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Death is rearing its ugly head.  Over the course of the day I will have presided at a funeral and talked with three other families about three different funeral arrangements.

And I will be exhausted.  Death has a way of sucking the life out of people.

In seminary, I took a preaching class on funerals and weddings.  We covered funerals first.  Each of the students got to pick the circumstances and then preach a funeral sermon.   There were 27.  We listened to them all in one day.  That’s a lot of funeral sermons.

And we were overachievers too.  Of the 27, eight were suicide sermons, one mass shooting, and a bunch other odd funerals.  There were a few “normal” funerals too.  They were actually a pleasant reprieve from the heaviness of us overachievers that wanted to challenge ourselves.

Listening to 27 funerals was a challenge.  By the end of the day, we were exhausted and drained.  But at the same time, we heard the promise of God over and over again.  It was undeniable.

I feel that at the end of the day today, the same will be true.  Death sucks, but it is not the end of the story.  It is not the end of our story.  It is the time in which we get to hear about God’s promises for us.  We get to hear the reality of death in our midst and the hoped for promise of resurrection.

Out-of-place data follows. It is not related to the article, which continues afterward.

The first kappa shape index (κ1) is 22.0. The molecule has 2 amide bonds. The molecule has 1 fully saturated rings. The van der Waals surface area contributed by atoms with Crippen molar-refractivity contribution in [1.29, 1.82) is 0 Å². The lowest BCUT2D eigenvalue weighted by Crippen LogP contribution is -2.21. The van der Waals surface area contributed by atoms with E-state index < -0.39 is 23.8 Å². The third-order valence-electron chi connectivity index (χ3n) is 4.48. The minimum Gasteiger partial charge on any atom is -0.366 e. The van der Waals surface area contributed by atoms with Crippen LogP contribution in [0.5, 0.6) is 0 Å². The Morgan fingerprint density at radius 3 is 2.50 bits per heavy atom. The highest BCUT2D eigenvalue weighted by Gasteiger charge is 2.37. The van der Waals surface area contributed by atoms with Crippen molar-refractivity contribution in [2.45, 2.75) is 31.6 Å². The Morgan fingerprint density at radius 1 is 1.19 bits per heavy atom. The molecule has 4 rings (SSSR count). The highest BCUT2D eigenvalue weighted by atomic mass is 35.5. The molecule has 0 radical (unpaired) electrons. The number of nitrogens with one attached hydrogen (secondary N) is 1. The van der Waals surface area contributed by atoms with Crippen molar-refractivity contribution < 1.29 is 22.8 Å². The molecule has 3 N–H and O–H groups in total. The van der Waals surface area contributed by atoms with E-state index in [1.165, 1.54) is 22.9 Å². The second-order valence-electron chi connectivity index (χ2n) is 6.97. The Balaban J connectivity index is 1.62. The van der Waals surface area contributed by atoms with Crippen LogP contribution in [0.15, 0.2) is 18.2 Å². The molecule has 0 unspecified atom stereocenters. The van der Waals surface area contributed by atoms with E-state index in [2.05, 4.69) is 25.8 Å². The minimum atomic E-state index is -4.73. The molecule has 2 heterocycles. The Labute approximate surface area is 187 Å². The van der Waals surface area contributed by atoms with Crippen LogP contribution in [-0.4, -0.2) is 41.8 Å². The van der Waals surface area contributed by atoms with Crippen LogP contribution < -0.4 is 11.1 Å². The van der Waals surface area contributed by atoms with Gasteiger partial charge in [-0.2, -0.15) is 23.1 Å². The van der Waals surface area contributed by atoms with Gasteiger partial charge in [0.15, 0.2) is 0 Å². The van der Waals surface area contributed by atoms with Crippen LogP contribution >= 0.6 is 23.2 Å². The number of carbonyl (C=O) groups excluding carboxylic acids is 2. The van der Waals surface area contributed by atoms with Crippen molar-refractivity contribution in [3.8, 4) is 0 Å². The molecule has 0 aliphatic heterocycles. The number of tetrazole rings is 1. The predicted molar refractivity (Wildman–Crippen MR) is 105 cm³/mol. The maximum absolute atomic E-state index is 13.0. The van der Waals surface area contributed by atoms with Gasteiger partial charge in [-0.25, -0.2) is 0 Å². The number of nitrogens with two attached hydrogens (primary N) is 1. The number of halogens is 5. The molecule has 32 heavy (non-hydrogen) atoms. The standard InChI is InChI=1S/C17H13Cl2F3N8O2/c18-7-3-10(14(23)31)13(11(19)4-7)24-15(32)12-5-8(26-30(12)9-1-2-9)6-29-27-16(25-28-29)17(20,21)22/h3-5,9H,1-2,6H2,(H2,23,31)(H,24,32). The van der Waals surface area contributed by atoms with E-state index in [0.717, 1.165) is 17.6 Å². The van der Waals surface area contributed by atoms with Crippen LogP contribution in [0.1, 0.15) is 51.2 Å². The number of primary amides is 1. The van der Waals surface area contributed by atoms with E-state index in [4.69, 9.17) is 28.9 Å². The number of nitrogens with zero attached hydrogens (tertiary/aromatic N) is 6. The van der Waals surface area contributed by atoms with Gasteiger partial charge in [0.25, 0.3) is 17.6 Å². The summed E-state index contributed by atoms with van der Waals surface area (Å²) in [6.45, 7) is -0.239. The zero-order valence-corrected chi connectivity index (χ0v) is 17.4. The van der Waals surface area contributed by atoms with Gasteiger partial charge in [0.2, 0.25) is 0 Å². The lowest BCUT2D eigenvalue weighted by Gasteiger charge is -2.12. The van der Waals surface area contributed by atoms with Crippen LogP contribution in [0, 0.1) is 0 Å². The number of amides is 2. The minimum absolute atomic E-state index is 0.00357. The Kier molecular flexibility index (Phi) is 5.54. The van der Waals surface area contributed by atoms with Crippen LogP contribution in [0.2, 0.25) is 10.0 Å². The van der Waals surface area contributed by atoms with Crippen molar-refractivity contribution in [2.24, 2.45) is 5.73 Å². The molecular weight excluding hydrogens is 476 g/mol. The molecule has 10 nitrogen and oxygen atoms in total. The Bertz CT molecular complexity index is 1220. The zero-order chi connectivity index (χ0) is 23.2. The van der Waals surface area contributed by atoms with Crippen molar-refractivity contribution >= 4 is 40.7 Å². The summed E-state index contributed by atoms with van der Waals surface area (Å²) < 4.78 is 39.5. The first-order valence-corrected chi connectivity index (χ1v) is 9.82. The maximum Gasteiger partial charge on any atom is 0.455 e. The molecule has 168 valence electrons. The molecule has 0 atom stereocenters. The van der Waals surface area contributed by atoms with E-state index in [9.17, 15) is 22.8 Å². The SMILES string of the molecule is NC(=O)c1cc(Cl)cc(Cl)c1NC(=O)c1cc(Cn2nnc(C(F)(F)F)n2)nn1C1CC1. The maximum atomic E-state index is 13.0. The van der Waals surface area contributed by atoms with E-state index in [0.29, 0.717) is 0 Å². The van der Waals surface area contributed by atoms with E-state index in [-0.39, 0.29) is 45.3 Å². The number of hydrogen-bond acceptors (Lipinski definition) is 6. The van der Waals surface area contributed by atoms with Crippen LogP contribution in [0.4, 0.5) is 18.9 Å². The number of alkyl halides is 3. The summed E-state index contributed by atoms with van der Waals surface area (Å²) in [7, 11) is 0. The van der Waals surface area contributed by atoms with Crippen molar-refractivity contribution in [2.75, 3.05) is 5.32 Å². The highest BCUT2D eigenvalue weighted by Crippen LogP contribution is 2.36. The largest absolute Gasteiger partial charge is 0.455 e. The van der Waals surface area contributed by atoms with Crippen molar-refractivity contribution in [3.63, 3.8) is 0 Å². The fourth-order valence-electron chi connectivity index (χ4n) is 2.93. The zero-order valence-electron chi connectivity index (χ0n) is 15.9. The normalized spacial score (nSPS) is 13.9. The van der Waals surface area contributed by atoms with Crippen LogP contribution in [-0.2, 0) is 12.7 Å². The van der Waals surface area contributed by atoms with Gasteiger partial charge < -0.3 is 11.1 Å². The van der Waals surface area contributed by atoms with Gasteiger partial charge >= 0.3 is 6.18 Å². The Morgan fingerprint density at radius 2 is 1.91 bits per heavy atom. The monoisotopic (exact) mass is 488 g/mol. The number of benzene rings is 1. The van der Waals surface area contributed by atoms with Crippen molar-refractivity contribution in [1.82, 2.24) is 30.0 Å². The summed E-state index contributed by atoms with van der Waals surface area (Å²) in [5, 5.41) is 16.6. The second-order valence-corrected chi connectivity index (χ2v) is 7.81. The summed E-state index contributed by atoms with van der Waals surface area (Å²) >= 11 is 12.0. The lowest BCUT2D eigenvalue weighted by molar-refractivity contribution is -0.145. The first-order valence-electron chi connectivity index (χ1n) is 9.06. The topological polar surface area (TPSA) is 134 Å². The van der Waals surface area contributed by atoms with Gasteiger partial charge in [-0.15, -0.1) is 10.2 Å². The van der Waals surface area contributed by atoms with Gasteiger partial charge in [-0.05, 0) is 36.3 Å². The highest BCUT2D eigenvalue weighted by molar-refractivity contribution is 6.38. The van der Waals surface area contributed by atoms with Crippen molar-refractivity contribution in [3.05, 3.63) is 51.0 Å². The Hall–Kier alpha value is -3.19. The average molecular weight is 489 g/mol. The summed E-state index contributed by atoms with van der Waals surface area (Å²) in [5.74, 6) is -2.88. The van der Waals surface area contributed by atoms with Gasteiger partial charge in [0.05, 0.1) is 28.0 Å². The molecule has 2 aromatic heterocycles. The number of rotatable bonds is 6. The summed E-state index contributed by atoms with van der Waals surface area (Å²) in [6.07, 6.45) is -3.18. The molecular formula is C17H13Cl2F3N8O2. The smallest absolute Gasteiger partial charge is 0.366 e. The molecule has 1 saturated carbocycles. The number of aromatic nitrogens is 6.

These messages are important.  We shouldn’t ignore death or pretend that death hasn’t struck.  Instead, we need to acknowledge that death is in our presence.  But death doesn’t have the final say.  Jesus made sure of that.  And that means that there is more to this day than just sadness.  We mourn because the person we cared for and love is no longer alive and walking with us daily.  But we hope for a promised future in which death will be no more.  A future when pain will be more.  A future where God has transformed and renewed not just us, but all of creation, and come down out of heaven to dwell with us forevermore.

When I conduct funerals, I love to use the passage from Revelation 21 that speaks to this. It is one of the most hopeful passages of Scripture.  It paints a picture of what eternal life will be about – timelessness with the full presence of God.  And God doing what God has always done – God coming to creation yet again.  We don’t escape creation.  We are transformed and renewed with creation and dwell with God forever.

Death sucks, but the promise of resurrection gives us hope.  That doesn’t take away the pain and mourning.  Death means there is separation between loved one.  But in resurrection we look forward to a time when we will be reunited.  Thank God for this.